Indian fashion mostly influenced by film industry. Common men and women follow path of famous characters of movies and wear dresses accordingly. Dupatta for girls slowly disappearing from India as more girls started wearing Jeans and T-Shirt. Tops with Jeans etc, even most college girls and women not put dupatta over salwars anymore.
This you can tell as a modern move of our society. In 90’s girls were not comfortable to go out without a dupatta, because it feel insecurity, and exposed their body parts to boys. Most of the Old Mothers guided them what to wear, whom to talk, when to come back to home etc.
Which is not same now. Now Girls can go out wearing a Mini, t-Shirt and can return late in night. But do you thing we are going on the correct track?
Previously there were songs on dupatta “Lal dupatta Mal Mal ka” which now converted to “Blue Eyes”
Let see where our next generation going, but yes still there are girls who love to buy dupatta online and drape them in office and outing.
Saree shopping is a first love for women living in New Delhi, India, Also handloom saris are high sold product for all political ladies living here. Apart from buying from these shops now a days you can purchase from stores online. For Shopping online there are many options for sarees.
Chhabra 555 Fashions Pvt. Ltd, Shop No: 555, Katra Ashrafi, Chandni Chowk, New Delhi, 011 2327 5134
Saree Mahal, WZ-B/122 School Road, Shoe Market, Uttam Nagar, Shoe Market, Block B, Uttam Nagar, New Delhi
Meena Bazaar, New Market, Shop No. 18, Kamla Nagar
Assuming you visited the great sun temple of Odisha till now, if not please visit it as soon as possible. This is one of the place which should be visited by all of you. Artist made this with lot of love, dedication and hard work. Sun Temple made by 1200 workers and taken up 12 long years to complete.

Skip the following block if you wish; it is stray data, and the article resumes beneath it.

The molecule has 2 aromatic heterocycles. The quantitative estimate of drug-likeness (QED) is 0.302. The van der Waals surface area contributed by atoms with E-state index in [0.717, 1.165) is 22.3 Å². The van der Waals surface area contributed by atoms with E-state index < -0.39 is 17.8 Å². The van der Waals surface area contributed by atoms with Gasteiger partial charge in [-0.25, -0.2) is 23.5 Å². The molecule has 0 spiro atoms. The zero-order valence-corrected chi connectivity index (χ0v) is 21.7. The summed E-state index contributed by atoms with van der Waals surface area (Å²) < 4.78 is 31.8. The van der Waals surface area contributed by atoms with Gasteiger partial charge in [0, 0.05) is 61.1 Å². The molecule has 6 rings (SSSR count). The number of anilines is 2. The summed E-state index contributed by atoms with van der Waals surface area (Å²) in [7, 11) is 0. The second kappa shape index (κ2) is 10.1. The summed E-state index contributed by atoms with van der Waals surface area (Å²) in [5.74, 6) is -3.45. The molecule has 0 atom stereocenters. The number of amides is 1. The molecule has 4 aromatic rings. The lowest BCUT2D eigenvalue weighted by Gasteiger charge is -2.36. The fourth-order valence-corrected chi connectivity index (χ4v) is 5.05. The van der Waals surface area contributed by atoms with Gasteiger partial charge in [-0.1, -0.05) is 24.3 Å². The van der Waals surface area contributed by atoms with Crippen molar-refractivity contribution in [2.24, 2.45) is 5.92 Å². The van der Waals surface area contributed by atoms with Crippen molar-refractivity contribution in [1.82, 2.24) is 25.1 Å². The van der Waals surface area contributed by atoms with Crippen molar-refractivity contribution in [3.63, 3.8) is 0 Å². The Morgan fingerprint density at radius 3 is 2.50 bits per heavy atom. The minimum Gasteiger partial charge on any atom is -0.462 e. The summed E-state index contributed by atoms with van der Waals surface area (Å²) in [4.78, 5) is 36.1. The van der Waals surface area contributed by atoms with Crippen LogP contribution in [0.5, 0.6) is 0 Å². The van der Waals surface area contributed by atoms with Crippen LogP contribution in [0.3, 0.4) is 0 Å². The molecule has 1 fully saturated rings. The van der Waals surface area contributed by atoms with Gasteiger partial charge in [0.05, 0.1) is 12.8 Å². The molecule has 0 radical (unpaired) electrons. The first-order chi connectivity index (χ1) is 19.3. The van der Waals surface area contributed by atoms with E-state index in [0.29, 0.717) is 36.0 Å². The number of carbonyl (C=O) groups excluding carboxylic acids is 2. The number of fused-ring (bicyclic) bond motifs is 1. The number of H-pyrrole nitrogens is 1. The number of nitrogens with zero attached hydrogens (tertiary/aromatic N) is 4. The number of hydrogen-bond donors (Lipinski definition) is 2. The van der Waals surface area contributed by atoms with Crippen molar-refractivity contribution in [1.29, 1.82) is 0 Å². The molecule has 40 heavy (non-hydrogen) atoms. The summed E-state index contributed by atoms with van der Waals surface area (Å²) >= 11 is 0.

Now this rare temple and art on it, going to be showcase through handloom weaving. Our Odia Pround Awardee Mr Patra and brothers started working on the design which will be a replica of the Konark Temple. Design and work for it already started before 2 years and will take more 2 years to complete it.
We will keep you updated on his work. Mr Patra want to keep it in a museum where visitors from all over world can see it.
Non woven fabrics are referred to those materials that consist of long fibres bonded together by mechanical, chemical or thermal treatment. Typically a part of the technical textile industry, non woven materials are gradually finding their use in other applications.
As the term suggests, non woven materials do not require weaving or knitting and also provide a scope for using recyclable raw materials. In fact, there are several non-woven materials that can be recycled themselves. This makes them a rather eco-friendly alternative to woven artificial materials.
High competition in the textile manufacturing industry has increased the demand for non-woven fabrics. From pillows and cushions to packaging, these materials are gaining popularity by the day.